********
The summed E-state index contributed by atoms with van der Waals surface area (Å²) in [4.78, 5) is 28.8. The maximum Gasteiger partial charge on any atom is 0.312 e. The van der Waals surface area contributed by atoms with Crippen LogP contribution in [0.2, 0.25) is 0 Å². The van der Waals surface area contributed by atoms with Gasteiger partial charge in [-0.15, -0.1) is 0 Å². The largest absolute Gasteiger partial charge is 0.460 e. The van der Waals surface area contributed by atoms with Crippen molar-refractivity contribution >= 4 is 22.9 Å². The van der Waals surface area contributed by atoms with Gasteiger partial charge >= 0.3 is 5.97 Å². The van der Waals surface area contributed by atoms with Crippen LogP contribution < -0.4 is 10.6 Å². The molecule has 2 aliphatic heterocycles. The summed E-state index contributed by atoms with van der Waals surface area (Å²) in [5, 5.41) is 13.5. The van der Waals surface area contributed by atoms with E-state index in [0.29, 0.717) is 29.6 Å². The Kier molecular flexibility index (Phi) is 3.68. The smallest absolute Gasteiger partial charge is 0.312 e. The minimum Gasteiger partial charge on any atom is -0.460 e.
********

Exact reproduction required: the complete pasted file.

The summed E-state index contributed by atoms with van der Waals surface area (Å²) in [4.78, 5) is 28.8. The maximum Gasteiger partial charge on any atom is 0.312 e. The van der Waals surface area contributed by atoms with Crippen LogP contribution in [0.2, 0.25) is 0 Å². The van der Waals surface area contributed by atoms with Gasteiger partial charge in [-0.15, -0.1) is 0 Å². The largest absolute Gasteiger partial charge is 0.460 e. The van der Waals surface area contributed by atoms with Crippen molar-refractivity contribution >= 4 is 22.9 Å². The van der Waals surface area contributed by atoms with Gasteiger partial charge >= 0.3 is 5.97 Å². The van der Waals surface area contributed by atoms with Crippen LogP contribution < -0.4 is 10.6 Å². The molecule has 2 aliphatic heterocycles. The summed E-state index contributed by atoms with van der Waals surface area (Å²) in [5, 5.41) is 13.5. The van der Waals surface area contributed by atoms with E-state index in [0.29, 0.717) is 29.6 Å². The Kier molecular flexibility index (Phi) is 3.68. The smallest absolute Gasteiger partial charge is 0.312 e. The minimum Gasteiger partial charge on any atom is -0.460 e.